The Apple iPhone XS and XS Max have started selling in Indian and international markets. And as it happens after every iPhone launch, there are some major and some not so major issues that crop up. With the iPhone X, it was the bug-ridden iOS 11 that was causing a lot of heartburn for people who already dropped Rs 1 lakh on the device.
This time around, there are two major issues that have been making the rounds of Apple's discussions forums: Beauty-gate and Charging-gate. (I hate using the suffix -gate for anything controversial, as its derived from the Watergate scandal, where Watergate was actually the name of a hotel. But Apple issues are always known popularly by the -gate suffix)
Charging issue is real
The Charging-gate issue has been confirmed by multiple sources and so far, there has not been any response from Apple. The issue is being discussed in Apple forums and around 106 people on this thread seem to have the same question, assuming at least 106 people are facing the same issue. And I would like to add my name to the list as well.
Leaving the iPhone XS Max unused on a table and then trying to connect the bundled charger to it does not begin charging the device immediately. On three occasions, even on waking up the iPhone XS Max didn't show the charging battery symbol. But on unplugging and replugging the cable, the device started charging. I could replicate this multiple times with the bundled 5 W charger as well as the official 10 W charger that Apple refuses to bundle with the phones.
For a device that is priced at Rs 1,44,900, this is a major issue for which there has to be some response from the company at least. It is not really excusable as just another bug. The expectations from an Apple device priced this high are very different from other phones. I really hope it is a software bug that can be fixed in a future update. According to The Verge, those on the iOS 12.1 beta are not facing this issue.
I have reached out to Apple for a response and the story will be updated accordingly.
Skin smoothening only happens in low light situations
The other issue, well this could be a major issue for some but not so much for me, is to do with selfies. As pointed out by a lot of Redditors and Unbox Therapy's Lewis Hilsenteger, a lot of people are experiencing skin smoothening issues on the images shot from the front camera. A side by side comparison with the iPhone X makes it quite apparent that there is some skin smoothening happening. But most of the image samples shown online that I have seen, have one thing in common — they all seem to be photographs clicked indoors.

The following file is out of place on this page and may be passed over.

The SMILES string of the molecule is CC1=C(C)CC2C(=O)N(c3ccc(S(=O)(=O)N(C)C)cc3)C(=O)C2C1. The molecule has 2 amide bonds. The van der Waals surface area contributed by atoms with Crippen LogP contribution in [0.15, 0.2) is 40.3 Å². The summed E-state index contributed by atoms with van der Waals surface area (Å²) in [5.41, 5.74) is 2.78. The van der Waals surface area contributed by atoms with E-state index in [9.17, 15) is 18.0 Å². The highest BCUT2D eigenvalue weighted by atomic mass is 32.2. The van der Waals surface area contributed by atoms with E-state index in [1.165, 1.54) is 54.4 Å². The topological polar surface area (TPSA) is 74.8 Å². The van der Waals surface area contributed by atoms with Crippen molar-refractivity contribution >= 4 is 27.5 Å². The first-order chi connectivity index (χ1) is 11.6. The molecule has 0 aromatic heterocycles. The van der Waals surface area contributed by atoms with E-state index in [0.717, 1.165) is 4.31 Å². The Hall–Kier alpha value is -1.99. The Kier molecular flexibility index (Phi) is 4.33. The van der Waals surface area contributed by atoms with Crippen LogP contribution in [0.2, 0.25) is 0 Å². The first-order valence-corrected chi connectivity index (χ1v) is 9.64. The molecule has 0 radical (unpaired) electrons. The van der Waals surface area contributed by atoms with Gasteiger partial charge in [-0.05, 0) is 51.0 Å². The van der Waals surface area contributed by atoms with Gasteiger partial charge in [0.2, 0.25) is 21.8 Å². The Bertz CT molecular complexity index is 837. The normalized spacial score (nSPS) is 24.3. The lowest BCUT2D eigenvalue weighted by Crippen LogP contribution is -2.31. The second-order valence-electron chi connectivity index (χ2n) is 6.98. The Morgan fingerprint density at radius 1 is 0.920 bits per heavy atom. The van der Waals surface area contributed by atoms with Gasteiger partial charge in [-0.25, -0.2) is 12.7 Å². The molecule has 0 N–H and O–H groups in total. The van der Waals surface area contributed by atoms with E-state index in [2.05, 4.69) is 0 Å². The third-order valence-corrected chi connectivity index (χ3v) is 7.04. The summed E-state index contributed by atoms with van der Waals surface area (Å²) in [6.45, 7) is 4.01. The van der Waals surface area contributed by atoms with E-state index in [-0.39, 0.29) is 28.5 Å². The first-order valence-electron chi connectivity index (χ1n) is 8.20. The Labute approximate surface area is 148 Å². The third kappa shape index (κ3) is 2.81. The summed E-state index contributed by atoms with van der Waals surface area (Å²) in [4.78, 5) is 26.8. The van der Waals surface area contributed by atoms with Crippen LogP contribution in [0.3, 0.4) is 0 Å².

I tried testing the iPhone XS Max's front-facing camera in different lighting conditions to check for any kind of skin smoothening. Turns out, the skin smoothening issue is present on selfies taken indoors or in low light situations. It is most probably the noise reducing algorithms that are acting very aggressively with the Smart HDR feature. Selfies shot in the bright outdoors did show the skin textures to be just fine. As you can see in the image above, the images on the left and in the middle are markedly different in terms of sharpness from the one on the right. The selfies shot in low light exhibit skin smoothening due to the noise reduction algorithms working in overdrive. Selfies shot outdoors retain a lot of the skin textures. Also notice, the beard hair is much sharper outdoors, whereas in low light and indoor situations it almost seems like I've painted a beard on.
Here again, the image shot inside the office on the left has a noticeable skin smoothening whereas images outdoors show a lot more texture (especially with the Smart HDR on). Here again, notice the texture also on the hair.
(You can check out this album on Flickr which has the full resolution images in different situations to arrive at your own conclusions)
Sebastiaan de With, the designer of the popular iPhone camera app called Halide, in this Medium post, goes a little more in-depth on the camera on the iPhone XS. According to him, Apple is relying a lot on computational photography which could be the reason behind the smoothing effect. According to With, the iPhone XS is smoothening the skin because of better and more aggressive noise reduction due to merged exposures on the iPhone XS sensors. And it's not just limited to skin, the smoothening is seen even on finer objects. One reason being given is that the iPhone XS/XS Max, because of the Smart HDR feature, tend to shoot at a faster shutter speed with high ISO levels — which would ideally increase the noise in the image. Smart HDR then merges the noisy images and runs a noise-reduction algorithm, which inevitably smooths out all textures. The overall effect is what we're noticing as smoother skin tones in selfies.
Toggling off the Smart HDR in indoor or low light situation didn't really help much. In well-lit conditions, skin textures are apparent even with Smart HDR turned on.
To be really honest, I don't get why this is such a big deal. Yes, it would have been great to have the option to turn off the skin smoothening in low light situations, but every Android phone has had the beautification mode and skin smoothening as a feature, not a bug.
Yes, I hate it, but there is definitely a market for that. As compared to the iPhone X, where images in low light situation are just noisy in the face region, the ones coming out of the XS/XS Max are much cleaner. This is, I think, a fair trade-off. I hope Apple can bring back more texture in a subsequent update, but it's more important that Apple at least acknowledges these issues in the first place.
If you have an iPhone XS and XS Max and are facing any of the above two issues, do let us know in the comments section.